ONTD Political

Actor Jason Alexander Apologizes for Jokes Made on CBS' The Late Late Show

10:05 pm - 06/03/2012
On last Friday night’s episode of The Late Late Show on CBS, actor Jason Alexander repeatedly joked with host Craig Ferguson about the game of cricket being a “gay sport” as opposed to a “manly” one. Having had time to more carefully consider the jokes he made though, the Love! Valour! Compassion! and Seinfeld actor released a new statement through his Twitter account, explaining how conversations with his gay friends made him realize the effect that kind of denigrating humor has on the adolescents that so often find themselves the subject of it. You can read the full post below:

A message of amends.

Last week, I made an appearance on the Craig Ferguson show – a wonderfully unstructured, truly spontaneous conversation show. No matter what anecdotes I think will be discussed, I have yet to find that Craig and I ever touch those subjects. Rather we head off onto one unplanned, loony topic after another. It’s great fun trying to keep up with him and I enjoy Craig immensely.

During the last appearance, we somehow wandered onto the topic of offbeat sports and he suddenly mentioned something about soccer and cricket. Now, I am not a stand-up comic. Stand up comics have volumes of time-tested material for every and all occasions. I, unfortunately, do not. However, I’ve done a far amount of public speaking and emceeing over the years so I do have a scattered bit, here and there.

Years ago, I was hosting comics in a touring show in Australia and one of the bits I did was talking about their sports versus American sports. I joked about how their rugby football made our football pale by comparison because it is a brutal, no holds barred sport played virtually without any pads, helmets or protection. And then I followed that with a bit about how, by comparison, their other big sport of cricket seemed so delicate and I used the phrase, “ a bit gay”. Well, it was all a laugh in Australia where it was seen as a joke about how little I understood cricket, which in fact is a very, very athletic sport. The routine was received well but, seeing as their isn’t much talk of cricket here in America, it hasn’t come up in years.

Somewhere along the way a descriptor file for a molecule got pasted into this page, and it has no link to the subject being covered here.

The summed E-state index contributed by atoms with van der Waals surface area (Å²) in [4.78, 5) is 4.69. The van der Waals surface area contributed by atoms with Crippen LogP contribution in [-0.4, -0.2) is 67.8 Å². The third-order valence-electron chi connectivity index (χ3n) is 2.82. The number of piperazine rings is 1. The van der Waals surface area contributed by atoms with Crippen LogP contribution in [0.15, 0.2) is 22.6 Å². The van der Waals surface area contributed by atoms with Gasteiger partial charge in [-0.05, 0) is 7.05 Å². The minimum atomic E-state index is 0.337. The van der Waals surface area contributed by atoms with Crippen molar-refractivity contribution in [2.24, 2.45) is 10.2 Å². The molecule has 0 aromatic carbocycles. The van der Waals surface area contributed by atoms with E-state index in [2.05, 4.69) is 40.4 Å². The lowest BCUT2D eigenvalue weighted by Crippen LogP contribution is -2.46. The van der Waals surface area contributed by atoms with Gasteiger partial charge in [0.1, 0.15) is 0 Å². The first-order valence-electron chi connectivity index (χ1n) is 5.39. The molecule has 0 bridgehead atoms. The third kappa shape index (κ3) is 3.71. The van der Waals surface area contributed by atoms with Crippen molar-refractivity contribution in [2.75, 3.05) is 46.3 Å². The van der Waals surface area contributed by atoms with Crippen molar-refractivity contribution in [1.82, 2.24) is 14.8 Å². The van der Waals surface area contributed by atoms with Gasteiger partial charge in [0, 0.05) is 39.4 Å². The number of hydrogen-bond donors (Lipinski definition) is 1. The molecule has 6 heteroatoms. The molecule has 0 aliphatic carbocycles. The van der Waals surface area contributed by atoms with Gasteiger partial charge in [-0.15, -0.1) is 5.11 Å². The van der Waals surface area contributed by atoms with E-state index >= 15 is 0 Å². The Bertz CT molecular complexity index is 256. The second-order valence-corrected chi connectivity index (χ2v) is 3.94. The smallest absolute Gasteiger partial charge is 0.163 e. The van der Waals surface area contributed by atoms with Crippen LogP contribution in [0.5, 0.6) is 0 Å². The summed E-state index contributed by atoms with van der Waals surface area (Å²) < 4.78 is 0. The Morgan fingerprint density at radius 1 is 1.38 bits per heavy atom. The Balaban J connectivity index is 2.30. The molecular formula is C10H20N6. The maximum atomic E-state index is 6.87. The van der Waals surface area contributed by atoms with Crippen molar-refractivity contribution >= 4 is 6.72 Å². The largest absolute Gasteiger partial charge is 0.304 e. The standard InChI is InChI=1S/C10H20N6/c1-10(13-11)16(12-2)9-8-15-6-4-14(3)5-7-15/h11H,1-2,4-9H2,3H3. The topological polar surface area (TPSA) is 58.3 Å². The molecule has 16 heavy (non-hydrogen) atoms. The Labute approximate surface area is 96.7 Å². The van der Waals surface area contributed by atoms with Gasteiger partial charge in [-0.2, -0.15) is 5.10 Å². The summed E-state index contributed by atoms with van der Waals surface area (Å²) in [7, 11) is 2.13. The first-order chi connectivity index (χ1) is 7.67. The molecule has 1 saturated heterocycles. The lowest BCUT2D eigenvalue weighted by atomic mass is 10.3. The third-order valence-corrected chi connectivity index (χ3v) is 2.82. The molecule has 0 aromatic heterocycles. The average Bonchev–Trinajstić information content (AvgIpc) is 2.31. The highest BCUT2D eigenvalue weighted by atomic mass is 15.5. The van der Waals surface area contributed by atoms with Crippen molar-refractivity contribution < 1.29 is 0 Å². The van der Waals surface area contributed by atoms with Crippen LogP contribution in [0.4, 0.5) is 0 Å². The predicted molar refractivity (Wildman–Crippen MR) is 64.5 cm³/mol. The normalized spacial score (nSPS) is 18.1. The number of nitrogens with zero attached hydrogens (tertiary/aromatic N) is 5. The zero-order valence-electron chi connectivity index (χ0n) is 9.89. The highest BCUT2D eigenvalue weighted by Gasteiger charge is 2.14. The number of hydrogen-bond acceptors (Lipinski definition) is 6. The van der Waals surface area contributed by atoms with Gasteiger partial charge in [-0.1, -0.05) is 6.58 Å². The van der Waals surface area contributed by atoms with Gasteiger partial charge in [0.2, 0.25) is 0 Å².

Until last week. When Craig mentioned cricket I thought, “oh, goody – I have a comic bit about cricket I can do. Won’t that be entertaining?”. And so I did a chunk of this old routine and again referred to cricket as kind of “gay” – talking about the all white uniforms that never seem to get soiled; the break they take for tea time with a formal tea cart rolled onto the field, etc. I also did an exaggerated demonstration of the rather unusual way they pitch the cricket ball which is very dance-like with a rather unusual and exaggerated arm gesture. Again, the routine seemed to play very well and I thought it had been a good appearance.